All officers 'should have degrees', says College of Policing

Police recruits

All new police officers in England and Wales could require a degree in future, under plans proposed by the College of Policing.

Currently there is no service-wide minimum qualification for new police officers, but the college says the job is now of "degree-level complexity".

It is consulting on the plans, which if approved could run as a pilot in 2017 and be fully adopted by 2019.

But the Police Federation said it fundamentally disagreed with the idea.

The federation, which represents rank-and-file police officers, said the plans would exclude hard-to-reach groups and those unable to afford university fees.

BBC home affairs correspondent Danny Shaw said the plans - if adopted - would herald the "biggest change to policing in recent times".

A 'lack of parity'

Currently, recruitment requirements vary from force to force, with some insisting applicants have A-levels or a certificate in policing and others demanding experience in a policing role.

The College of Policing, which is responsible for setting standards of ethics and training for the police service, says fewer than a third of officers have a degree.

Analysis by BBC home affairs correspondent, Danny Shaw

This issue goes to the heart of what it is to be a police officer, which is why, out of all the recent reforms to policing, it is the most potentially explosive.

Over the years, many thousands of people with few or no qualifications have served in the police - with distinction. They have attributes you won't find on a university course: commitment, bravery, common-sense.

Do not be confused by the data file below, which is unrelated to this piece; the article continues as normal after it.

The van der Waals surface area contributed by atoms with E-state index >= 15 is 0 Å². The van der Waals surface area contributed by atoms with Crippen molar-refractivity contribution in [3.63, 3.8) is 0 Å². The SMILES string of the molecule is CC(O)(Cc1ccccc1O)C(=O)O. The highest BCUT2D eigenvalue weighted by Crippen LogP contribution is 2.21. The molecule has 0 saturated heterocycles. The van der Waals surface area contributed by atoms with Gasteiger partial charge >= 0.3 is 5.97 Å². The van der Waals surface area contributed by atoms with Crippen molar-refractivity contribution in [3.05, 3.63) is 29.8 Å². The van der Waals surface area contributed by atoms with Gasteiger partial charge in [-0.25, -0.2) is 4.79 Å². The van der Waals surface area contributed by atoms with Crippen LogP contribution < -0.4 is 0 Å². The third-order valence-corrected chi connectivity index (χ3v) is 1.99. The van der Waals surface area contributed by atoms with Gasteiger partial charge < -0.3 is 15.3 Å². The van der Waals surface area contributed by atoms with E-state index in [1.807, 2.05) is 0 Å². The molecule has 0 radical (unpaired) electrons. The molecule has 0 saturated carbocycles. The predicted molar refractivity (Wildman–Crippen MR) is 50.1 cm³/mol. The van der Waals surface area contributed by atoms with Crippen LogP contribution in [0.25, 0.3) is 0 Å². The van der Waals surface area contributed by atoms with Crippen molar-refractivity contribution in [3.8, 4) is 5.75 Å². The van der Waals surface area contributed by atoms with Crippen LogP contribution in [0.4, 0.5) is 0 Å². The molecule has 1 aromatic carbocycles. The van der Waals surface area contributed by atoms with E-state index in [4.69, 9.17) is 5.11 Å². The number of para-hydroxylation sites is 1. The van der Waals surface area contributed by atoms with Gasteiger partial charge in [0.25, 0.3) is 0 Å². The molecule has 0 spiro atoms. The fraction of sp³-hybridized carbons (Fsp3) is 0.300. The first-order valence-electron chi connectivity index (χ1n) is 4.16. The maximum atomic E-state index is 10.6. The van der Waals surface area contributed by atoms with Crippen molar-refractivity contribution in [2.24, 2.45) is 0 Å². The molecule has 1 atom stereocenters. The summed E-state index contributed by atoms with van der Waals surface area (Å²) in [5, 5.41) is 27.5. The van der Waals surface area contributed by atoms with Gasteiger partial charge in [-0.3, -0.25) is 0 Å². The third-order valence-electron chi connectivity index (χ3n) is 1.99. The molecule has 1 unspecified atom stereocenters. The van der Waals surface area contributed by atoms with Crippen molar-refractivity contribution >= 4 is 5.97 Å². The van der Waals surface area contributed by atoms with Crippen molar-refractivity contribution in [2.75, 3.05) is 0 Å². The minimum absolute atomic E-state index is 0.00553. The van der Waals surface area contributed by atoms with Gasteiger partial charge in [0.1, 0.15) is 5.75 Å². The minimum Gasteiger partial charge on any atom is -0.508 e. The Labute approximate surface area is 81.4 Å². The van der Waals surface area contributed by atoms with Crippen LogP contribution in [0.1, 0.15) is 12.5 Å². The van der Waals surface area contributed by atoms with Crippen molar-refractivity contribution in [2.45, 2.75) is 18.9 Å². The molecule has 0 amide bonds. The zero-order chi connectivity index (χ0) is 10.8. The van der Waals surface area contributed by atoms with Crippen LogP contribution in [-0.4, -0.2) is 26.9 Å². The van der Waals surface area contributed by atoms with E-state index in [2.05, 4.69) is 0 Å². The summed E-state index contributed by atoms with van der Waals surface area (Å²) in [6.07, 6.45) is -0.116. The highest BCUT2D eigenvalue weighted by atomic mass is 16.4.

And yet, there's a belief among some police leaders, including the College of Policing, that the multi-skilled officer of the future - tackling cyber-crime one day, dealing with child sexual exploitation the next - needs something that only a degree can bring.

There will be fierce resistance - just as there was to direct entry to the service and fast-tracking. But my prediction is that - perhaps over a longer time period than the college envisages - it will happen, just as those other controversial changes eventually did.

Chief Constable Alex Marshall, chief executive of the college, said the role of a police officer was as complicated as that of a social worker or a nurse - professions that only accept graduates.

Under the proposals, new police applicants would need to complete either a degree in practical policing or a conversion course after graduating in another subject.

Dr Sam Peach, who has put together the plan for the college, said: "The majority of other professions have graduate entry in the UK.

"There's a lack of parity with other professions and because of that the police is not recognised as a legitimate profession.

"We are looking to have degree-level qualifications for constable and masters for superintendent."

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